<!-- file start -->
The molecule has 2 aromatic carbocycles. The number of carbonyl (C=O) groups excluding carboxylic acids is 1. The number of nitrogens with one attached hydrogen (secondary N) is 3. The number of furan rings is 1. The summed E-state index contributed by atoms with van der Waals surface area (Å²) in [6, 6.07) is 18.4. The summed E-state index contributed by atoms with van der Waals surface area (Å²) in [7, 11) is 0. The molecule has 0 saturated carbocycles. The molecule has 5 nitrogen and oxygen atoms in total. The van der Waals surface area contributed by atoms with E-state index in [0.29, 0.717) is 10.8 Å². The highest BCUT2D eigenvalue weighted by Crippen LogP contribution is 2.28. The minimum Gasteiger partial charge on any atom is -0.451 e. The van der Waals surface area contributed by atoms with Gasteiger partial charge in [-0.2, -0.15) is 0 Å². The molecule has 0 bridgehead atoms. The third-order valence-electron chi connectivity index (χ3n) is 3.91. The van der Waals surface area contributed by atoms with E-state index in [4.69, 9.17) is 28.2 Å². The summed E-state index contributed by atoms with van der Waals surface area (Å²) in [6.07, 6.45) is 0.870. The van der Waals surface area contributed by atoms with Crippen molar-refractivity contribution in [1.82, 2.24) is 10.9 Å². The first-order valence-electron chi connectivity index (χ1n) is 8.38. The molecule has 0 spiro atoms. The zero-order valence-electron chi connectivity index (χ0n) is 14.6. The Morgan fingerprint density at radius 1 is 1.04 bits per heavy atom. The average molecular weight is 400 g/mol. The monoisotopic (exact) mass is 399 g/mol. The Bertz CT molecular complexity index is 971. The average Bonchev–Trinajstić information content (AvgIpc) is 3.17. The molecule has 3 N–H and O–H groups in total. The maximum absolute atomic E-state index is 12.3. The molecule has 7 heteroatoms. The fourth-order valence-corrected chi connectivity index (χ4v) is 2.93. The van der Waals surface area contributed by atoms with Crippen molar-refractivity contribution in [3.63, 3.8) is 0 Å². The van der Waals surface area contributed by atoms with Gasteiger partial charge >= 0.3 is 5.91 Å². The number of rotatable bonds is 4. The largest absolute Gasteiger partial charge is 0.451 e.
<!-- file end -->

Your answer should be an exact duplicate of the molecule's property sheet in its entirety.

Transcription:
The molecule has 2 aromatic carbocycles. The number of carbonyl (C=O) groups excluding carboxylic acids is 1. The number of nitrogens with one attached hydrogen (secondary N) is 3. The number of furan rings is 1. The summed E-state index contributed by atoms with van der Waals surface area (Å²) in [6, 6.07) is 18.4. The summed E-state index contributed by atoms with van der Waals surface area (Å²) in [7, 11) is 0. The molecule has 0 saturated carbocycles. The molecule has 5 nitrogen and oxygen atoms in total. The van der Waals surface area contributed by atoms with E-state index in [0.29, 0.717) is 10.8 Å². The highest BCUT2D eigenvalue weighted by Crippen LogP contribution is 2.28. The minimum Gasteiger partial charge on any atom is -0.451 e. The van der Waals surface area contributed by atoms with Gasteiger partial charge in [-0.2, -0.15) is 0 Å². The molecule has 0 bridgehead atoms. The third-order valence-electron chi connectivity index (χ3n) is 3.91. The van der Waals surface area contributed by atoms with E-state index in [4.69, 9.17) is 28.2 Å². The summed E-state index contributed by atoms with van der Waals surface area (Å²) in [6.07, 6.45) is 0.870. The van der Waals surface area contributed by atoms with Crippen molar-refractivity contribution in [1.82, 2.24) is 10.9 Å². The first-order valence-electron chi connectivity index (χ1n) is 8.38. The molecule has 0 spiro atoms. The zero-order valence-electron chi connectivity index (χ0n) is 14.6. The Morgan fingerprint density at radius 1 is 1.04 bits per heavy atom. The average molecular weight is 400 g/mol. The monoisotopic (exact) mass is 399 g/mol. The Bertz CT molecular complexity index is 971. The average Bonchev–Trinajstić information content (AvgIpc) is 3.17. The molecule has 3 N–H and O–H groups in total. The maximum absolute atomic E-state index is 12.3. The molecule has 7 heteroatoms. The fourth-order valence-corrected chi connectivity index (χ4v) is 2.93. The van der Waals surface area contributed by atoms with Crippen molar-refractivity contribution in [3.63, 3.8) is 0 Å². The van der Waals surface area contributed by atoms with Gasteiger partial charge >= 0.3 is 5.91 Å². The number of rotatable bonds is 4. The largest absolute Gasteiger partial charge is 0.451 e.